BC Flag - Flickr user 
Alanna@VanisleWe’ve beenratheroutspoken in our support of BC’s carbon tax shift. It stands out among global carbon pricing policies as particularly well-designed, for at least two reasons. First, it’s comprehensive and consistent. Most other policies around the world that put a price on carbon emissions also contain exemptions or loopholes that miss large parts of the economy, or apply different kinds of rules to different fossil fuel users. But BC’s carbon tax shift applies evenly to all CO2 emissions from fossil fuels, so it creates consistent, uniform, and economically efficient pressure to reduce climate-warming emissions. Second, BC’s tax shift, at least as it was originally structured, contained built-in economic protections for lower-income families that stand to lose the most from higher energy prices. That’s key, since a poorly-designed carbon pricing policy has the potential to fall heaviest on poor folks—the people who’ve done the least over time to generate climate-warming emissions and who have most to lose from global climate disruption.

But Marc Lee of the Canadian Center For Policy Alternatives-BC, who’s also generally a supporter of the carbon tax shift, is increasingly wary of the policy’s impact on the province’s lower-income folks.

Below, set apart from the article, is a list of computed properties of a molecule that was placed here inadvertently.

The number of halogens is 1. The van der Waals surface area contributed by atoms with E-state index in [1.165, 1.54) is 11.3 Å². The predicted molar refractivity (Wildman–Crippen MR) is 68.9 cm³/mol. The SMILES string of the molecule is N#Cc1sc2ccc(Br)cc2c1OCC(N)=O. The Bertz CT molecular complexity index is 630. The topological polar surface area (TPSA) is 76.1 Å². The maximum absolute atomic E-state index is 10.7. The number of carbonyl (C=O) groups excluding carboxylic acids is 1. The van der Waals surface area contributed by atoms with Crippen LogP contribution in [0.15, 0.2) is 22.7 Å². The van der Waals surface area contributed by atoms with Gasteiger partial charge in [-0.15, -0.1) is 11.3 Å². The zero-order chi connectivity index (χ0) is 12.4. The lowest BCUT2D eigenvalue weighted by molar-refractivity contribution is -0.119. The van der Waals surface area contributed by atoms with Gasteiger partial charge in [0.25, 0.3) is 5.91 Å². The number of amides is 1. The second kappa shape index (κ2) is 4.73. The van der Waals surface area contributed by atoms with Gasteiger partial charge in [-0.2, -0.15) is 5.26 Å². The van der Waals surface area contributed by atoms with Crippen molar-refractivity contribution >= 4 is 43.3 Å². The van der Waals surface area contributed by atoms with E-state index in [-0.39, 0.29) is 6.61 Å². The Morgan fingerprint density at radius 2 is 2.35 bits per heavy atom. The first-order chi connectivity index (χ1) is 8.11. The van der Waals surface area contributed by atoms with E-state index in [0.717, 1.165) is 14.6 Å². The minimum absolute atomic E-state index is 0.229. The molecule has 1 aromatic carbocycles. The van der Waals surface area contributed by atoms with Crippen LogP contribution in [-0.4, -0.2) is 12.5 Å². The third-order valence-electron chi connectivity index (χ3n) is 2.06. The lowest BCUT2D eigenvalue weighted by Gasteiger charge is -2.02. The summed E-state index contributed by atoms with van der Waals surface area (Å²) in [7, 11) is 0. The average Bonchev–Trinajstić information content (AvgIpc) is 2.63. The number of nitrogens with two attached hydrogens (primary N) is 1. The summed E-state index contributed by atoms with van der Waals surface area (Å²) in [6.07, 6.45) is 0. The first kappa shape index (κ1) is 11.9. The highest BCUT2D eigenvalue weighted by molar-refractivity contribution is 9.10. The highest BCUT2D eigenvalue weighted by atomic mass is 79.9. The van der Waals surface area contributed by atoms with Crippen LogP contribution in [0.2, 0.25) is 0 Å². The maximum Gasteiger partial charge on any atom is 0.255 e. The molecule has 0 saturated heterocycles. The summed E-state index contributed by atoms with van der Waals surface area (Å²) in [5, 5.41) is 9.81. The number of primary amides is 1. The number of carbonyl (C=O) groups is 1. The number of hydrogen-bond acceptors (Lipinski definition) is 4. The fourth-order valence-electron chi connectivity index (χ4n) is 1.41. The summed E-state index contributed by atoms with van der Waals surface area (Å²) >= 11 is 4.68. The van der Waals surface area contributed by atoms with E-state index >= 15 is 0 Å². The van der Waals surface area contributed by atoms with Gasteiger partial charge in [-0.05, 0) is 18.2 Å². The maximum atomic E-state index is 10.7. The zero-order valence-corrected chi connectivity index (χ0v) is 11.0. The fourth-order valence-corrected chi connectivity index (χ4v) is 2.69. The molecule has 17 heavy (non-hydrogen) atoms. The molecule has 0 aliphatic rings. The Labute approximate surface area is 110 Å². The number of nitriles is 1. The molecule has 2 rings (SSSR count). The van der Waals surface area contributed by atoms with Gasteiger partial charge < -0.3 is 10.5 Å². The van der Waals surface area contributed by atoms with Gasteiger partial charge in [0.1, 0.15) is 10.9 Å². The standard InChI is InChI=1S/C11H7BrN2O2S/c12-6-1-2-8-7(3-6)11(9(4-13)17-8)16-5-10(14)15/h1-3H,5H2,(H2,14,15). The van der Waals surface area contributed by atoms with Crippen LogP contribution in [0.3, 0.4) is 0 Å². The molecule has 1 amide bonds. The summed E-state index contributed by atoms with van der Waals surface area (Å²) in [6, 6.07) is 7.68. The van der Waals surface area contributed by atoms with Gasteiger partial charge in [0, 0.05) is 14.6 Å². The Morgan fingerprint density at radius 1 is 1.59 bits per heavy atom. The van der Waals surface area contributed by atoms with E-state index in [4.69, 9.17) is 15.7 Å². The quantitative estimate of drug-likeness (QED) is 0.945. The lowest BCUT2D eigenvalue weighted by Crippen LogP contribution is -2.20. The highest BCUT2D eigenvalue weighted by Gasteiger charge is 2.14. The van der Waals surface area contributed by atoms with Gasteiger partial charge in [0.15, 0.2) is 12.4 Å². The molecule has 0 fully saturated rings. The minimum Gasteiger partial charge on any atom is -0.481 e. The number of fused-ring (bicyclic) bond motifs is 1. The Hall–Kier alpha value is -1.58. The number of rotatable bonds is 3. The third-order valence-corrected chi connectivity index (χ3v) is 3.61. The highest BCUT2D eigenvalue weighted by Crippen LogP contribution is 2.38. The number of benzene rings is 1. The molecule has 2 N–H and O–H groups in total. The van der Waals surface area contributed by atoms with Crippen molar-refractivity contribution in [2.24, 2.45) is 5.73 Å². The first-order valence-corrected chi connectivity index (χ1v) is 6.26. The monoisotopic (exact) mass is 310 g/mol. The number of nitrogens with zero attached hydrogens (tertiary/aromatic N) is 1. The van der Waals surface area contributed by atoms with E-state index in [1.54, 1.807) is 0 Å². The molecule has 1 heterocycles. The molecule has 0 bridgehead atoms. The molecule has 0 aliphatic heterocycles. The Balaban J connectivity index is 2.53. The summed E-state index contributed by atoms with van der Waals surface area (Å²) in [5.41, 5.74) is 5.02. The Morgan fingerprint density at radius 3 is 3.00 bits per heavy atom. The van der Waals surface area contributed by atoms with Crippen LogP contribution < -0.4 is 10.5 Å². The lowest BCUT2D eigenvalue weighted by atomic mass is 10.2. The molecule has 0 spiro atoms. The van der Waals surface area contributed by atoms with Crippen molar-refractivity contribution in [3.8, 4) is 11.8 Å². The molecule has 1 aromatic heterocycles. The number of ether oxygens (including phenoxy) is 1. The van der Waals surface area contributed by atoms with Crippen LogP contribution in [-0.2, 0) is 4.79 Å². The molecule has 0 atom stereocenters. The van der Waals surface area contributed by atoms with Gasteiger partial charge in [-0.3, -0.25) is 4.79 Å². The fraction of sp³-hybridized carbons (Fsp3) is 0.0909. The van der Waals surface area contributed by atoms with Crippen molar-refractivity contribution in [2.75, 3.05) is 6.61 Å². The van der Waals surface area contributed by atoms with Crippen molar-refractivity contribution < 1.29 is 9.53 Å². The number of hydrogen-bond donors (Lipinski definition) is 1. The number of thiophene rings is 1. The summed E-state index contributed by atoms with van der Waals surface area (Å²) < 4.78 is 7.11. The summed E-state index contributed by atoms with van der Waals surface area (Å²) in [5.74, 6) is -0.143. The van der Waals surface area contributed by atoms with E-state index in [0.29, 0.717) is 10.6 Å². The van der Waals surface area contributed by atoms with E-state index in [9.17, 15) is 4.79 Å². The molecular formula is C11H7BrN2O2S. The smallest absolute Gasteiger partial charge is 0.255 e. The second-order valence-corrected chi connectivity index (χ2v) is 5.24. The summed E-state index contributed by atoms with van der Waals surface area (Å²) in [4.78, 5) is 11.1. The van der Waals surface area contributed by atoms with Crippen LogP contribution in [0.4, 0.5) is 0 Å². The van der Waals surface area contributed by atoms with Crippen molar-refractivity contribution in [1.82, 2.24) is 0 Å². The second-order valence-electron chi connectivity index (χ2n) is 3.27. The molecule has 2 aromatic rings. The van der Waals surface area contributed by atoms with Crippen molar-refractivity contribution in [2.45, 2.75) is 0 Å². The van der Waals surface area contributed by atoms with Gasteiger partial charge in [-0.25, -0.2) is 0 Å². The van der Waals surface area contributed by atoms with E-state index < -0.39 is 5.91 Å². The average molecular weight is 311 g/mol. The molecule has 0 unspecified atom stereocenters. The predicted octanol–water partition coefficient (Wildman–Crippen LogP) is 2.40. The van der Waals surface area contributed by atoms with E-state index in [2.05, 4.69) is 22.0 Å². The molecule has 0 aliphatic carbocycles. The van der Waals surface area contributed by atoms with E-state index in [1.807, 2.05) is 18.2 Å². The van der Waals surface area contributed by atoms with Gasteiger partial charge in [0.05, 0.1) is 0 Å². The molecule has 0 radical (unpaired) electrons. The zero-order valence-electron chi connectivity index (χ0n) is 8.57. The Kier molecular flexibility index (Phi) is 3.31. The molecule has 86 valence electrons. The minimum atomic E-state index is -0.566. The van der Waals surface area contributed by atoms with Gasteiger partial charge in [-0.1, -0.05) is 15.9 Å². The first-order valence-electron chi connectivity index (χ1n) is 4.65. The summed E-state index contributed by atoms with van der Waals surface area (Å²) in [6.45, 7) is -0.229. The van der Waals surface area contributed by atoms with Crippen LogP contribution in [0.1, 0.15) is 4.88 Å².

When it was introduced back in 2008, the carbon tax dedicated about one-third of revenues to a low-income credit . . . This was a big positive with households in the bottom 40% of the distribution slightly better off on average, with credits exceeding taxes paid.

Alas, last year’s increase to $15 a tonne wiped out that gain because the low income credit barely increase in value (from $100 per adult to $105), while the carbon tax grew by 50%.

The new 2010 increment to the carbon tax will make the whole regime regressive—meaning a bigger hit to low-income families relative to their income; they will be absolutely worse off even after considering the credits.

Drat. The lesson here, perhaps, is that good things can come to an end: it takes vigilance and political pressure to keep even the best-designed of policies from morphing into a form that’s not nearly so benign.

Flag photo courtesy of Flickr user [email protected], distributed under a Creative Commons license.